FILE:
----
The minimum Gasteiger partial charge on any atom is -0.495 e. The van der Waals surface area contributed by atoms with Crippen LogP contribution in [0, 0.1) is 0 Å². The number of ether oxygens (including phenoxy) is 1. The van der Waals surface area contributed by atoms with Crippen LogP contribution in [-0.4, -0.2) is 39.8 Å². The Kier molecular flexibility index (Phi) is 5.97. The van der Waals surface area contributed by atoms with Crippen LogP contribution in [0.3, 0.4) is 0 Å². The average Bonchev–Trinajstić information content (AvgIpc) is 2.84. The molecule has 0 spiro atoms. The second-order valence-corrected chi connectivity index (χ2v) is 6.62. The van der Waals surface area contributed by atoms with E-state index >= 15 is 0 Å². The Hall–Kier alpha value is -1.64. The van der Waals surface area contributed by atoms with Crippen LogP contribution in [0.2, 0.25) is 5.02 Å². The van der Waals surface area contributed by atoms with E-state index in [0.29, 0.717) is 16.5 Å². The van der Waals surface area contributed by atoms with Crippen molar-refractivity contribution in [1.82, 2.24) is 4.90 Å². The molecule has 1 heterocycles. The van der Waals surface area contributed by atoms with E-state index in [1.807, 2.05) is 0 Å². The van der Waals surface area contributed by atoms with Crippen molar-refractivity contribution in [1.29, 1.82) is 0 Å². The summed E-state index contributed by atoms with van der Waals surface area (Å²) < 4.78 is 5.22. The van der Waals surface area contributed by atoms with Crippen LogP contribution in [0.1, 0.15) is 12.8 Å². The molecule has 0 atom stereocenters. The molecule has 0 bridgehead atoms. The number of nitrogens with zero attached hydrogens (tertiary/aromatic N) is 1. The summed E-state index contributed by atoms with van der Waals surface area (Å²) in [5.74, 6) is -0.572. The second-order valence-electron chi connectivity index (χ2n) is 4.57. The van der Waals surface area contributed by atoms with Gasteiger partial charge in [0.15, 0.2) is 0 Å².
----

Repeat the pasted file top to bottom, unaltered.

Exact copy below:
The minimum Gasteiger partial charge on any atom is -0.495 e. The van der Waals surface area contributed by atoms with Crippen LogP contribution in [0, 0.1) is 0 Å². The number of ether oxygens (including phenoxy) is 1. The van der Waals surface area contributed by atoms with Crippen LogP contribution in [-0.4, -0.2) is 39.8 Å². The Kier molecular flexibility index (Phi) is 5.97. The van der Waals surface area contributed by atoms with Crippen LogP contribution in [0.3, 0.4) is 0 Å². The average Bonchev–Trinajstić information content (AvgIpc) is 2.84. The molecule has 0 spiro atoms. The second-order valence-corrected chi connectivity index (χ2v) is 6.62. The van der Waals surface area contributed by atoms with E-state index >= 15 is 0 Å². The Hall–Kier alpha value is -1.64. The van der Waals surface area contributed by atoms with Crippen LogP contribution in [0.2, 0.25) is 5.02 Å². The van der Waals surface area contributed by atoms with E-state index in [0.29, 0.717) is 16.5 Å². The van der Waals surface area contributed by atoms with Crippen molar-refractivity contribution in [1.82, 2.24) is 4.90 Å². The molecule has 1 heterocycles. The van der Waals surface area contributed by atoms with E-state index in [1.807, 2.05) is 0 Å². The van der Waals surface area contributed by atoms with Crippen molar-refractivity contribution in [1.29, 1.82) is 0 Å². The summed E-state index contributed by atoms with van der Waals surface area (Å²) < 4.78 is 5.22. The van der Waals surface area contributed by atoms with Crippen LogP contribution in [0.1, 0.15) is 12.8 Å². The molecule has 0 atom stereocenters. The molecule has 0 bridgehead atoms. The number of nitrogens with zero attached hydrogens (tertiary/aromatic N) is 1. The summed E-state index contributed by atoms with van der Waals surface area (Å²) in [5.74, 6) is -0.572. The second-order valence-electron chi connectivity index (χ2n) is 4.57. The van der Waals surface area contributed by atoms with Gasteiger partial charge in [0.15, 0.2) is 0 Å².